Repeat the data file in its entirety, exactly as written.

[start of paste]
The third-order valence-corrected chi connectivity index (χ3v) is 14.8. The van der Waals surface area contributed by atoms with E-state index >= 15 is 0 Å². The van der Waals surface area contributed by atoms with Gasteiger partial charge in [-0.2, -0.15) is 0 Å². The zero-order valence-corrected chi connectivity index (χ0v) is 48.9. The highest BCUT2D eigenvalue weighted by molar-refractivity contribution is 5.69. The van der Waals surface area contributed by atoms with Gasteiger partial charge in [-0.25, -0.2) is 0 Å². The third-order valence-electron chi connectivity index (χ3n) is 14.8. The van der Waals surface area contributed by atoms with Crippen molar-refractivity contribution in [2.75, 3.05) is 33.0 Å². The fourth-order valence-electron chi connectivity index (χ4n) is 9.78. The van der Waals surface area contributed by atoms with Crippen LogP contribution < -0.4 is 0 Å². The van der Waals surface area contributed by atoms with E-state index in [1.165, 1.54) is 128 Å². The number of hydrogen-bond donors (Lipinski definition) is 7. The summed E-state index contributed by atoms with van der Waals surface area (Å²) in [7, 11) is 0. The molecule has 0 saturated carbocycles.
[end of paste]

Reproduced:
The third-order valence-corrected chi connectivity index (χ3v) is 14.8. The van der Waals surface area contributed by atoms with E-state index >= 15 is 0 Å². The van der Waals surface area contributed by atoms with Gasteiger partial charge in [-0.2, -0.15) is 0 Å². The zero-order valence-corrected chi connectivity index (χ0v) is 48.9. The highest BCUT2D eigenvalue weighted by molar-refractivity contribution is 5.69. The van der Waals surface area contributed by atoms with Gasteiger partial charge in [-0.25, -0.2) is 0 Å². The third-order valence-electron chi connectivity index (χ3n) is 14.8. The van der Waals surface area contributed by atoms with Crippen molar-refractivity contribution in [2.75, 3.05) is 33.0 Å². The fourth-order valence-electron chi connectivity index (χ4n) is 9.78. The van der Waals surface area contributed by atoms with Crippen LogP contribution < -0.4 is 0 Å². The van der Waals surface area contributed by atoms with E-state index in [1.165, 1.54) is 128 Å². The number of hydrogen-bond donors (Lipinski definition) is 7. The summed E-state index contributed by atoms with van der Waals surface area (Å²) in [7, 11) is 0. The molecule has 0 saturated carbocycles.